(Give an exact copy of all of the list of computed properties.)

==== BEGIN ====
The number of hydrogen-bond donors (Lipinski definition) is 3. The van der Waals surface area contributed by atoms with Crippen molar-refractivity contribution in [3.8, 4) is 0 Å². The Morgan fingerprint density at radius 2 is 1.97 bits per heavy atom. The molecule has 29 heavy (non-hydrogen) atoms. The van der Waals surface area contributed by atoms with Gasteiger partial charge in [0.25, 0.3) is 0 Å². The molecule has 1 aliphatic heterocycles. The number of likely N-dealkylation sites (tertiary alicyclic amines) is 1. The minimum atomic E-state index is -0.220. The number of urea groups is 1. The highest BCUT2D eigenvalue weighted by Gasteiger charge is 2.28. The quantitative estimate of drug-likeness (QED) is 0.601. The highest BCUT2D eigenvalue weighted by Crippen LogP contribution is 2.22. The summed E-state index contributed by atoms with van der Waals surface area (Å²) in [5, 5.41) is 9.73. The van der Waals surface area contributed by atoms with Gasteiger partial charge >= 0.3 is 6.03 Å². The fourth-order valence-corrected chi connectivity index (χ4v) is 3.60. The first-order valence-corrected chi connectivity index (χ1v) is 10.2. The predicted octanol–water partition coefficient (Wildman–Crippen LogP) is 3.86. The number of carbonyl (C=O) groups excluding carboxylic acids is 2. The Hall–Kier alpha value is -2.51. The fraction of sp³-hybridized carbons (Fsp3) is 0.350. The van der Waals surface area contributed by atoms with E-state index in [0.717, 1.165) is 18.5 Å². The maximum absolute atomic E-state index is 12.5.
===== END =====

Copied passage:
The number of hydrogen-bond donors (Lipinski definition) is 3. The van der Waals surface area contributed by atoms with Crippen molar-refractivity contribution in [3.8, 4) is 0 Å². The Morgan fingerprint density at radius 2 is 1.97 bits per heavy atom. The molecule has 29 heavy (non-hydrogen) atoms. The van der Waals surface area contributed by atoms with Gasteiger partial charge in [0.25, 0.3) is 0 Å². The molecule has 1 aliphatic heterocycles. The number of likely N-dealkylation sites (tertiary alicyclic amines) is 1. The minimum atomic E-state index is -0.220. The number of urea groups is 1. The highest BCUT2D eigenvalue weighted by Gasteiger charge is 2.28. The quantitative estimate of drug-likeness (QED) is 0.601. The highest BCUT2D eigenvalue weighted by Crippen LogP contribution is 2.22. The summed E-state index contributed by atoms with van der Waals surface area (Å²) in [5, 5.41) is 9.73. The van der Waals surface area contributed by atoms with Gasteiger partial charge >= 0.3 is 6.03 Å². The fourth-order valence-corrected chi connectivity index (χ4v) is 3.60. The first-order valence-corrected chi connectivity index (χ1v) is 10.2. The predicted octanol–water partition coefficient (Wildman–Crippen LogP) is 3.86. The number of carbonyl (C=O) groups excluding carboxylic acids is 2. The Hall–Kier alpha value is -2.51. The fraction of sp³-hybridized carbons (Fsp3) is 0.350. The van der Waals surface area contributed by atoms with E-state index in [0.717, 1.165) is 18.5 Å². The maximum absolute atomic E-state index is 12.5.